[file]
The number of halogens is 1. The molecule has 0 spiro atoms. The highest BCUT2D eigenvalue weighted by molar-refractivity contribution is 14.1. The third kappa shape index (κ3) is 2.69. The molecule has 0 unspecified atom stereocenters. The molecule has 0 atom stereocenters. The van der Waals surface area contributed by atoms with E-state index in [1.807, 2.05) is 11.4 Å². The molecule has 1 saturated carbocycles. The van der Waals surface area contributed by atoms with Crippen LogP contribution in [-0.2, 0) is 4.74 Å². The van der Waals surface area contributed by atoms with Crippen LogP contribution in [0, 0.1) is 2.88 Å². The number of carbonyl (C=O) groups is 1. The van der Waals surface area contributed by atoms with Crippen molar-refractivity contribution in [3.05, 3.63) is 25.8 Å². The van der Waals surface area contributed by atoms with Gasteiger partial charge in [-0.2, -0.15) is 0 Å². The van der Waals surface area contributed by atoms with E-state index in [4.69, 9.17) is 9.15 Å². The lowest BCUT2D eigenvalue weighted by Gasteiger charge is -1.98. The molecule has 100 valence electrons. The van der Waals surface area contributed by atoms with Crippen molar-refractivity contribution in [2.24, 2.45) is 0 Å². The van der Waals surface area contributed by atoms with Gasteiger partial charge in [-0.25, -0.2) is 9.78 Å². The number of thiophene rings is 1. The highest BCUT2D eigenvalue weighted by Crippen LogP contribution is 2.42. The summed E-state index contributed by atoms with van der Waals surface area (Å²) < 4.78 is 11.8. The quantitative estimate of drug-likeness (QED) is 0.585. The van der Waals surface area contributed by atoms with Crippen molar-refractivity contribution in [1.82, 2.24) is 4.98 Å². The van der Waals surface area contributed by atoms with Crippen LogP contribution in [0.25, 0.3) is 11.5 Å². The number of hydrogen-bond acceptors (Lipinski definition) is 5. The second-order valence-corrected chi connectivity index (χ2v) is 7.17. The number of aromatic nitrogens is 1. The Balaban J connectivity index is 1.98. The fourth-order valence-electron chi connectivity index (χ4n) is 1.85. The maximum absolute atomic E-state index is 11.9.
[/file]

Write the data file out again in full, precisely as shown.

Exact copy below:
The number of halogens is 1. The molecule has 0 spiro atoms. The highest BCUT2D eigenvalue weighted by molar-refractivity contribution is 14.1. The third kappa shape index (κ3) is 2.69. The molecule has 0 unspecified atom stereocenters. The molecule has 0 atom stereocenters. The van der Waals surface area contributed by atoms with E-state index in [1.807, 2.05) is 11.4 Å². The molecule has 1 saturated carbocycles. The van der Waals surface area contributed by atoms with Crippen LogP contribution in [-0.2, 0) is 4.74 Å². The van der Waals surface area contributed by atoms with Crippen LogP contribution in [0, 0.1) is 2.88 Å². The number of carbonyl (C=O) groups is 1. The van der Waals surface area contributed by atoms with Crippen molar-refractivity contribution in [3.05, 3.63) is 25.8 Å². The van der Waals surface area contributed by atoms with Gasteiger partial charge in [-0.2, -0.15) is 0 Å². The van der Waals surface area contributed by atoms with E-state index in [4.69, 9.17) is 9.15 Å². The lowest BCUT2D eigenvalue weighted by Gasteiger charge is -1.98. The molecule has 100 valence electrons. The van der Waals surface area contributed by atoms with Crippen molar-refractivity contribution in [2.24, 2.45) is 0 Å². The van der Waals surface area contributed by atoms with Gasteiger partial charge in [-0.25, -0.2) is 9.78 Å². The number of thiophene rings is 1. The highest BCUT2D eigenvalue weighted by Crippen LogP contribution is 2.42. The summed E-state index contributed by atoms with van der Waals surface area (Å²) < 4.78 is 11.8. The quantitative estimate of drug-likeness (QED) is 0.585. The van der Waals surface area contributed by atoms with Crippen molar-refractivity contribution in [1.82, 2.24) is 4.98 Å². The van der Waals surface area contributed by atoms with Crippen LogP contribution in [0.25, 0.3) is 11.5 Å². The number of hydrogen-bond acceptors (Lipinski definition) is 5. The second-order valence-corrected chi connectivity index (χ2v) is 7.17. The number of aromatic nitrogens is 1. The Balaban J connectivity index is 1.98. The fourth-order valence-electron chi connectivity index (χ4n) is 1.85. The maximum absolute atomic E-state index is 11.9.